At Eco-Stylist we talk a lot about the criteria a brand needs to meet in order to be considered sustainable and ethical. We research brands performance by three main pillars: Transparency, Fair Labor, and Sustainably Made.
When it comes to fast fashion though, do we really need to consult the criteria to know if it’s sustainable? Probably not, and here’s why.
The Problem With Fast Fashion
The criteria we use awards brands points for doing good things like paying living wages, using organic and recyclable material, developing circular programs to keep clothes out of the landfill, and being transparent about where and how their clothes are made. It would be great if fast fashion brands did these things (hint: no fast fashion brand pays living wages) but that still leaves a pretty big elephant in the room…
The elephant’s name is consumption. Even if fast fashion brands improve, they are still significantly less sustainable than slow fashion brands because of their rate of production: billions of clothes made (and wasted) every year.
As an example, let’s explore this idea with one of the creators of fast fashion: H&M. H&M has pioneered new trends at low costs and has a wide range of products, carrying everything from womenswear to menswear to a children’s line. Let’s discuss.
Can Fast Fashion Ever Be Sustainable?
Even if H&M was doing all of the right things, they still wouldn’t be as sustainable as one of our Certified brands, such as Outerknown. Why, you might ask?
H&M currently manufactures an estimated three billion garments each year. Since they are creating clothing at such a high volume in such a short period of time, it is nearly impossible for H&M to be considered a sustainable brand unless they address their unsustainable business model.
Unfortunately, they’re doing the opposite.
While H&M preaches sustainability they are also planning to double sales by 2030.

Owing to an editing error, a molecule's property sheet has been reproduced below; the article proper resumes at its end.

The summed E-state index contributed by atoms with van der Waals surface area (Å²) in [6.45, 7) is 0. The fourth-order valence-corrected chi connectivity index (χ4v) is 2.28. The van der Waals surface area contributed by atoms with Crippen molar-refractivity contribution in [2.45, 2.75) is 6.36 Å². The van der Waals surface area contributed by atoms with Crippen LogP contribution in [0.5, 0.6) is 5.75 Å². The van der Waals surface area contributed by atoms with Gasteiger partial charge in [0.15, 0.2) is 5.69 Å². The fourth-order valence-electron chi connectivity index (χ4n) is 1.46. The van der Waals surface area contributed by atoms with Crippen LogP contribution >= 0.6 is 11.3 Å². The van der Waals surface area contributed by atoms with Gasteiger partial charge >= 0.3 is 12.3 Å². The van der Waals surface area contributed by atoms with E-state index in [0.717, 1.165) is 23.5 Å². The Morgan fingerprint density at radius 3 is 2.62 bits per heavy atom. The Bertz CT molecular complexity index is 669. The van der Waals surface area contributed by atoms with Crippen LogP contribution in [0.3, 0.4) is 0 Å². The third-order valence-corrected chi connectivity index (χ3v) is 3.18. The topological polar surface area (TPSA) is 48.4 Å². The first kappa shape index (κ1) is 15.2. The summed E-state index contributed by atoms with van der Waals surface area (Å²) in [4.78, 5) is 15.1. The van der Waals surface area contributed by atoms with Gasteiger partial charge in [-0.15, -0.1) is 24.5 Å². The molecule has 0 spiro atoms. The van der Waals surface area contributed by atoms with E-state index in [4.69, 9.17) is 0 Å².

Does H&M Pay Fair Wages?
H&M doesn’t pay living wages. H&M promised nearly one million workers would be paid a living wage by 2018; however, it never happened.
They claimed that 67% of their factories had implemented an “improved wage management system”—sounds vague. Why are they avoiding paying a living wage, after previously promising to do so?
The issue of paying a living wage becomes even more concerning when we look at what their top officials are being paid; in 2020 alone their officials made well over a million dollars. Their current CEO holds over 12 million shares in H&M stock, which earned him around $809 million in 2018 alone.
If the brand is able to pay its highest ranking employees over six figures, why are its clothing makers struggling to make ends meet?
Does H&M Partake in Greenwashing?
The problems with H&M don’t stop there. You’ve most likely seen some of H&M’s “sustainable” marketing.
The Conscious collection is H&M’s more sustainable line, but it is far from what we would consider sustainable, while only being a fraction of H&M’s total production. This is what we call greenwashing–the practice of making things appear more ethical and eco-friendly than they actually are in order to drive more sales. H&M is no stranger to greenwashing.
One study found that 96% of H&M’s sustainability claims are misleading or false.
One way H&M feeds the illusion that they are sustainable is by paying influencers and celebrities top dollar to spread their greenwashed claims. In 2020, H&M dropped a Billie Eilish collection, which was marketed as “edgy and sustainable merch.”
Now, the collection had some really cool designs, but that’s not the problem. H&M called this line 100% sustainable with little to no evidence to back it up–this is greenwashing.
Is H&M’s Clothing Recycling Program Greenwashing?
They also greenwash with their recycling program, The Loop Machine, which looks really good… on paper. The Loop Machine is a program where people can turn in their old H&M garments to be shredded down into fibers, spun into yarn, and finally made into new clothing items.
But how many of these machines do they have and how much clothing are they recycling? Once again, there is a clear lack of transparency.
H&M set a goal to have 100% of their garments made from recycled components by 2030, and they claim that, as of recently, that figure was already at 65%. Having a goal of 2030 may seem like a good thing, however, there are many brands already using 100% sustainable fabric in 2022.